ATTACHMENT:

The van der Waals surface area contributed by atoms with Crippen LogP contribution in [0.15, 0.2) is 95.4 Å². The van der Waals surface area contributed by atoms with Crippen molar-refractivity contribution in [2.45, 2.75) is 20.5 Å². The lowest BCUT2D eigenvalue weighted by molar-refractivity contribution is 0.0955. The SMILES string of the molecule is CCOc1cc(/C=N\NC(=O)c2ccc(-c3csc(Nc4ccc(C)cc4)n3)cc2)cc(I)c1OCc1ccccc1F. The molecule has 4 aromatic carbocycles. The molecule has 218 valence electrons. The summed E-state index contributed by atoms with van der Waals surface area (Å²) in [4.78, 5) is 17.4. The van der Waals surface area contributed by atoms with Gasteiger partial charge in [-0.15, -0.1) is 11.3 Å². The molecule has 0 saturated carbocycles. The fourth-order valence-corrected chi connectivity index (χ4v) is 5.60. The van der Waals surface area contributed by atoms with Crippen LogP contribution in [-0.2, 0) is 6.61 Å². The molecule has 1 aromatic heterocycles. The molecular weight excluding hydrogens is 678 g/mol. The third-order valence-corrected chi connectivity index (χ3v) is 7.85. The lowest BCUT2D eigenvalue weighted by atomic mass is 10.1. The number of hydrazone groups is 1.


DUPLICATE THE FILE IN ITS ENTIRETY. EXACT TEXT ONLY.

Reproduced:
The van der Waals surface area contributed by atoms with Crippen LogP contribution in [0.15, 0.2) is 95.4 Å². The van der Waals surface area contributed by atoms with Crippen molar-refractivity contribution in [2.45, 2.75) is 20.5 Å². The lowest BCUT2D eigenvalue weighted by molar-refractivity contribution is 0.0955. The SMILES string of the molecule is CCOc1cc(/C=N\NC(=O)c2ccc(-c3csc(Nc4ccc(C)cc4)n3)cc2)cc(I)c1OCc1ccccc1F. The molecule has 4 aromatic carbocycles. The molecule has 218 valence electrons. The summed E-state index contributed by atoms with van der Waals surface area (Å²) in [4.78, 5) is 17.4. The van der Waals surface area contributed by atoms with Gasteiger partial charge in [-0.15, -0.1) is 11.3 Å². The molecule has 0 saturated carbocycles. The fourth-order valence-corrected chi connectivity index (χ4v) is 5.60. The van der Waals surface area contributed by atoms with Crippen LogP contribution in [-0.2, 0) is 6.61 Å². The molecule has 1 aromatic heterocycles. The molecular weight excluding hydrogens is 678 g/mol. The third-order valence-corrected chi connectivity index (χ3v) is 7.85. The lowest BCUT2D eigenvalue weighted by atomic mass is 10.1. The number of hydrazone groups is 1.